Tuberculosis (TB) suspect is any one who has signs or symptoms suggestive of TB (eg >2 weeks productive cough).
Definite TB is considered in patients with culture or molecular line probe assay positive for Mycobacterium tuberculosis, or in patients with at least 1 sputum smear positive for acid-fast bacilli.
TB cases are also classified based on the disease anatomical site, bacteriological results (including drug resistance), previous treatment history and patient's HIV status.
Pulmonary TB is a case of TB that involves the lung parenchyma.
Miliary TB is considered as PTB since lung lesions are also seen.
TB in the pleural effusion, mediastinal and/or hilar lymph nodes with no evidence of abnormalities in the chest x-ray are considered extrapulmonary TB.
Patients presenting with both PTB and extrapulmonary TB are classified as a case of PTB.


  • Most common symptom of pulmonary tuberculosis (PTB) is cough ≥2 weeks that is productive & may be accompanied by both/either:
    • Respiratory symptoms: Shortness of breath, chest pains, hemoptysis
    • Constitutional symptoms: Loss of appetite, unexplained weight loss, fever, night sweats, fatigue
  • Important to ask about history of previous treatment w/ anti-TB drugs
    • Has higher risk for drug resistance, including multidrug-resistant tuberculosis (MDR-TB)


  • Basis of the management in each patient
New Patient
  • Patients who never had tuberculosis (TB) treatment or have taken anti-TB regimen for <1 month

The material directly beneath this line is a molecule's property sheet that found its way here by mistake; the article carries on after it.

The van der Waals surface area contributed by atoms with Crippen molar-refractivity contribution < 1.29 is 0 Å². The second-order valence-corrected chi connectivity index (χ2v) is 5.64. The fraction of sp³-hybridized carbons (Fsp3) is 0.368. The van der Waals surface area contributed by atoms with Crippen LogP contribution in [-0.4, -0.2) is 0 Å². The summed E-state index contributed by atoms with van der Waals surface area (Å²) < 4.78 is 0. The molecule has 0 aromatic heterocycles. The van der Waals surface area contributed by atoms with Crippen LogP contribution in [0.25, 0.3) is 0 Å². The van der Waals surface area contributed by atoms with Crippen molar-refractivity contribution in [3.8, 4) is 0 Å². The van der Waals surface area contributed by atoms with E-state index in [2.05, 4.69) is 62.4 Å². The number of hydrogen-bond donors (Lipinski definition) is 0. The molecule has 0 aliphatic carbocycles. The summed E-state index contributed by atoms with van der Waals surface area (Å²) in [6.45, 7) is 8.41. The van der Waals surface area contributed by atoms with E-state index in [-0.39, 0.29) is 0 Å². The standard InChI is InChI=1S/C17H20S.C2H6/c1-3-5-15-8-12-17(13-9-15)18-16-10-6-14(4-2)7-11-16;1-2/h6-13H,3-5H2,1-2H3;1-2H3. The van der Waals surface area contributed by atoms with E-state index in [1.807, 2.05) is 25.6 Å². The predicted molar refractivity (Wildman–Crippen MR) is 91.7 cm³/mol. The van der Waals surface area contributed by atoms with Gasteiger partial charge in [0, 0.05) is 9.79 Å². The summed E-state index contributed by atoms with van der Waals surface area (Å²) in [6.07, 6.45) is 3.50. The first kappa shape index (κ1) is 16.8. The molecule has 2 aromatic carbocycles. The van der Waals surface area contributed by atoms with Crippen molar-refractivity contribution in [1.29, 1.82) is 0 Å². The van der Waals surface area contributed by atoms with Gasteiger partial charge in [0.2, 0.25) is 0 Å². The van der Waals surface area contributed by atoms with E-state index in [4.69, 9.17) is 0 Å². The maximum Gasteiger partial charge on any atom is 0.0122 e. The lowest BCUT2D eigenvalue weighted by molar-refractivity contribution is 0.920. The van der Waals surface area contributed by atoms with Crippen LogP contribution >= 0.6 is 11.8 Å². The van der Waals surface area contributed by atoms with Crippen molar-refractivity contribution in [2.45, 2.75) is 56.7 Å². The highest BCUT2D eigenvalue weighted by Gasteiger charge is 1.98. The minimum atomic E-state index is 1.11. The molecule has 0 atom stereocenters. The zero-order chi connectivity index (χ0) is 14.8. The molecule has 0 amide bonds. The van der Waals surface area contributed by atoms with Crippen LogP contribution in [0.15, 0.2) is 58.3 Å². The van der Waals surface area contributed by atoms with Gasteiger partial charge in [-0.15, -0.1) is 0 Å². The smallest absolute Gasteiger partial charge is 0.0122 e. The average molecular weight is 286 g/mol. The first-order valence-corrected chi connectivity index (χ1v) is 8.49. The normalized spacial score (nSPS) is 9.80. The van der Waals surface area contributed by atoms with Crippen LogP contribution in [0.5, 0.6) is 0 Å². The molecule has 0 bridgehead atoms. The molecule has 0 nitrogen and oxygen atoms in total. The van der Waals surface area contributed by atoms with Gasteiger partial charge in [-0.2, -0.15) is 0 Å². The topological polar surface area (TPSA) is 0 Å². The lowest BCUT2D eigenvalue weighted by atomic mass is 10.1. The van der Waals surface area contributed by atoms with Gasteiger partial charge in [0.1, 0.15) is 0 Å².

• Assumed to be drug susceptible unless the patient is from an area w/ high prevalence of Isoniazid resistance or if the patient had active TB after contact w/ a documented multi-drug resistant strain of TB (MDR-TB) patient
  • Patients who will have MDR-TB at any time during the therapy will be considered as a treatment failure
Previously Treated Patient
  • Has history of taking anti-TB drugs for ≥1 month & currently smear or culture positive again
  • Further subclassified based on the outcome of their most recent treatment course
    • Relapse: Patient has been cured or most recent prior treatment was completed
    • Failure: Most recent prior treatment has failed
    • Default: Treatment was interrupted for ≥2 consecutive months
  • Strongly determines resistance of drugs
    • Timely detection of multi-drug resistance (MDR) & start of MDR regimen w/ 2nd-line drugs gives a better likelihood of cure & prevents development & transmission of further resistance
    • Incidence of MDR is higher in previously treated patients than in new patients
      • Patients returning after defaulting or relapsing has lesser MDR rates than patients who had treatment failure
    • Patients w/ prior treatment failure should be given an empirical MDR regimen while waiting for the results if conventional drug susceptibility testing (DST) was used
      • Prevents clinical deterioration of the patient & decreases risk of transmission to contacts
    • National TB Control Program (NTP) should use country-specific drug resistance data of patient groups on failure, relapse & default to know the level of MDR
    • High MDR levels are noted in patients:
      • Treated in poorly operating NTP
      • Living w/ human immunodeficiency virus (HIV)
      • W/ type 2 diabetes mellitus
      • W/ history of using poor or unknown quality of anti-TB drugs
      • Exposed in institutions w/ high-prevalence rate or outbreak of MDR
      • W/ conditions associated w/ malabsorption or rapid-transit diarrhea
      • Whose prior regimen included Rifampicin throughout the course
      • Who still has positive sputum smear at mth 2 or 3 of treatment

Laboratory Tests